A big welcome to Nancy Cole Silverman, author of the Carol Childs Mysteries series. Nancy is celebrating the release of her latest book, Reason for Doubt. She was kind enough to provide an ARC for review, then to answer some questions for us.
LM: How did you come up with the idea for this story?
NCS: Back in 1996, I was working at a news/talk radio station in Los Angeles when a young model’s body was found in the desert. Investigators soon connected her murder to that of a freelance photographer with whom she had set up a meeting for a photo shoot. But prior to closing in on the suspect, the police began questioning a number of local photographers who knew and had worked with the young model. Coincidentally, my brother-in-law, a fashion photographer, was one of the photogs questioned. Of course, police soon zeroed in on the real killer, and he was arrested and is currently serving a life sentence in prison. However, the story, like most of the stories I’ve used in the Carol Childs mysteries, stayed with me. What if someone close to Carol was involved with a photographer accused of murdering his models. With a lot of creative thinking on my part, I took the premise from that story and developed it into the story you find in Reason To Doubt. The idea that Carol’s young daughter returns from college with a boyfriend/photographer in tow and he is later accused of a murdering three young models was just too good to pass up.
LM: Protecting the source is a big deal in this book, and I remember my journalism friends being schooled in this when I was the sports reporter for my college paper (importance of protecting anonymous sources was not such a big deal for me). What is the California law you reference? Carol is willing to go to jail; does it often come to that point?
NCS: There are no national shield laws to protect reporters and their sources. States are really on their own to design what they feel either works or doesn’t work for them. Consequently, there are thirteen states that have no such protection for news people, and of the remaining thirty-seven states, only twelve offer absolute protection to the reporter. The California Shield Law offers protection from prosecution for “qualified reporters and news sources,” but there is a “balancing test” the court is allowed to administer to determine the qualification of such immunity.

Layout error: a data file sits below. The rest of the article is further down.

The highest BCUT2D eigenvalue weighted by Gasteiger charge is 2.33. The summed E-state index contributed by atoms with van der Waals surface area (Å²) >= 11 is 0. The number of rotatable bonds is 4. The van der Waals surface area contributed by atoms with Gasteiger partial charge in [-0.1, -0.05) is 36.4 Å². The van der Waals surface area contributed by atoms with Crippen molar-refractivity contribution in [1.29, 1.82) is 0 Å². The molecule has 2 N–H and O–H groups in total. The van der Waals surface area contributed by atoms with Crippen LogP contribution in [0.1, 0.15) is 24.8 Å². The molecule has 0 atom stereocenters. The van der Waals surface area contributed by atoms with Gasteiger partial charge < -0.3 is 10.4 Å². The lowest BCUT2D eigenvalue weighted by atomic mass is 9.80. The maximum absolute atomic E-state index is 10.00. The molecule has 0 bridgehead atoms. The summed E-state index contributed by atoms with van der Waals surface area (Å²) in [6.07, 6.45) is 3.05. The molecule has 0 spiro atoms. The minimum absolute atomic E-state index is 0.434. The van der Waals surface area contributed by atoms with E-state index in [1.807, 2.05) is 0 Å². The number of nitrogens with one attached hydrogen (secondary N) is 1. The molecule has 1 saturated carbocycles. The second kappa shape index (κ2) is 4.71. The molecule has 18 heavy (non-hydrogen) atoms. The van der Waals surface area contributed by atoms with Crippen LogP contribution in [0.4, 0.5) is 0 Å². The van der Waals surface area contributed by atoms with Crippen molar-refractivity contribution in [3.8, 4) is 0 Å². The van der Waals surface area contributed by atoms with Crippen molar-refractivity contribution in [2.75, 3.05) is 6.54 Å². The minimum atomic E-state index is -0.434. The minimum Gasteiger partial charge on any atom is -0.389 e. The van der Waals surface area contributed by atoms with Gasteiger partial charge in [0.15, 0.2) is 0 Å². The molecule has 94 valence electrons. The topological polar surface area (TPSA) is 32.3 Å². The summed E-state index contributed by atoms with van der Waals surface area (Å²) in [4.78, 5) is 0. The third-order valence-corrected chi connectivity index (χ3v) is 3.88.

In such cases, it is up to the judge to determine if the information the reporter is holding is available through any other means. If it is not, and the information is deemed important, the judge can insist the reporter reveal any sources or information pertinent to the case, and if the reporter refuses, he or she can be sent to jail until such time as the reporter agrees to give over the requested information or the judge sets them free. Fortunately, this doesn’t happen too often. And as Tyler informs Carol, the decision, since she’s the one who would go to jail, is entirely up to her. However, Tyler reminds her, if she chooses to reveal her sources, her future as an investigative reporter is finished.
LM: There’s a lot of angst between Carol and her daughter. Catie makes what Carol thinks are some poor choices…why? And does Carol really value her job above her daughter as Catie accuses her?
NCS: Cate’s relationship with her daughter was a subplot I wanted to address as Carol’s relationship with Cate changes. What mother hasn’t faced challenged with a growing teenage daughter? Particularly one that brings a boyfriend home from college unannounced?
When Cate’s boyfriend is arrested as a possible murder suspect, Cate lashes out at her mother, accusing Carol of choosing her job over her daughter. What Cate doesn’t know, and what Carol can’t share with her daughter, is that Carol is protecting an anonymous source. Someone who can identify the killer and whose identity must remain a secret. While Carol can’t reveal what she knows, she does know that if she doesn’t follow the story through to the end, Cate’s boyfriend may go down for a crime he may not have committed. The only thing Carol knows for certain is that Cate is determined to stand behind a man the police think may be responsible for the murder of three young women. The situation has Carol’s mind in overdrive. Fighting for her daughter’s love, her job, and perhaps the life of the young man her daughter believes has been falsely accused of murder.
Ultimately, Carol learns she needs to trust that she’s raised her daughter to be a bright woman and that Cate will make the right decision.
In the end, it’s a story of trust and love and giving each other the space we need to find it.
LM: What’s next for Carol?
I’m currently working on a new series with Misty Dawn. Misty is a former Hollywood psychic to the stars, who first appeared on the pages of the Carol Childs mysteries in Shadow of Doubt. When I finished writing Reason To Doubt, I realized I needed to find a home for Misty. She was too dynamic to leave on the pages as a supportive character, and I decided to start a series with her as well. The first draft is currently with my publisher for review, and – fingers crossed – hopefully, you’ll be reading about her very soon.
Until then, stay tuned.
Nancy Cole Silverman credits the fact both she and Edgar Allen Poe share the same birthday, along with her twenty-five years in talk radio, for helping her to develop an ear for storytelling. After writing everything from commercial copy to news Silverman retired from radio in 2001 to write fiction. Today, Silverman has written numerous short stories and novelettes some of which have been produced as audio books. Silverman’s new series, the Carol Childs Mysteries (Henery Press) takes place inside a busy Los Angles Radio station. Silverman lives in Los Angeles with her husband, four adult children, and thoroughly pampered standard poodle.